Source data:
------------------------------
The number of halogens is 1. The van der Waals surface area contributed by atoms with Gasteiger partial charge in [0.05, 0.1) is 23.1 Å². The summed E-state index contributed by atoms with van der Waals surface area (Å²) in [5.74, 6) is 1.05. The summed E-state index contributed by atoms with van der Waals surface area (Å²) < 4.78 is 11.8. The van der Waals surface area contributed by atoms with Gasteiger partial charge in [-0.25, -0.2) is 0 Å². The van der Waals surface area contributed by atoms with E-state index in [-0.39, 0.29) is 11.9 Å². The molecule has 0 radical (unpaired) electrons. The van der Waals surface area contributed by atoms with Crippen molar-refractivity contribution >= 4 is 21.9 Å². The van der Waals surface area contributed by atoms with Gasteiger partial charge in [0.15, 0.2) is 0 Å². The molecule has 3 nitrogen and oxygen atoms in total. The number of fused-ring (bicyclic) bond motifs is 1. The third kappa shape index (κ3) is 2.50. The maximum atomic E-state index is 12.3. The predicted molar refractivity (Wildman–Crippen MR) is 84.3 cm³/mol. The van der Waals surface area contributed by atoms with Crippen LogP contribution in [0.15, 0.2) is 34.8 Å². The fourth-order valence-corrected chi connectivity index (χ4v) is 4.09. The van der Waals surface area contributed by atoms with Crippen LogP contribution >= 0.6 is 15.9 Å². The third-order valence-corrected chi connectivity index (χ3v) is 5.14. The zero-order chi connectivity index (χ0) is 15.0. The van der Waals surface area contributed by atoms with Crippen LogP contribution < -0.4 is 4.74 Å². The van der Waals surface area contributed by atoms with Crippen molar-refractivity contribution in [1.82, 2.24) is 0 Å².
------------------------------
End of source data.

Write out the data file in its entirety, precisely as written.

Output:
The number of halogens is 1. The van der Waals surface area contributed by atoms with Gasteiger partial charge in [0.05, 0.1) is 23.1 Å². The summed E-state index contributed by atoms with van der Waals surface area (Å²) in [5.74, 6) is 1.05. The summed E-state index contributed by atoms with van der Waals surface area (Å²) < 4.78 is 11.8. The van der Waals surface area contributed by atoms with Gasteiger partial charge in [-0.25, -0.2) is 0 Å². The van der Waals surface area contributed by atoms with E-state index in [-0.39, 0.29) is 11.9 Å². The molecule has 0 radical (unpaired) electrons. The van der Waals surface area contributed by atoms with Crippen molar-refractivity contribution >= 4 is 21.9 Å². The van der Waals surface area contributed by atoms with Gasteiger partial charge in [0.15, 0.2) is 0 Å². The molecule has 3 nitrogen and oxygen atoms in total. The number of fused-ring (bicyclic) bond motifs is 1. The third kappa shape index (κ3) is 2.50. The maximum atomic E-state index is 12.3. The predicted molar refractivity (Wildman–Crippen MR) is 84.3 cm³/mol. The van der Waals surface area contributed by atoms with Crippen LogP contribution in [0.15, 0.2) is 34.8 Å². The fourth-order valence-corrected chi connectivity index (χ4v) is 4.09. The van der Waals surface area contributed by atoms with Crippen LogP contribution >= 0.6 is 15.9 Å². The third-order valence-corrected chi connectivity index (χ3v) is 5.14. The zero-order chi connectivity index (χ0) is 15.0. The van der Waals surface area contributed by atoms with Crippen LogP contribution < -0.4 is 4.74 Å². The van der Waals surface area contributed by atoms with Crippen molar-refractivity contribution in [1.82, 2.24) is 0 Å².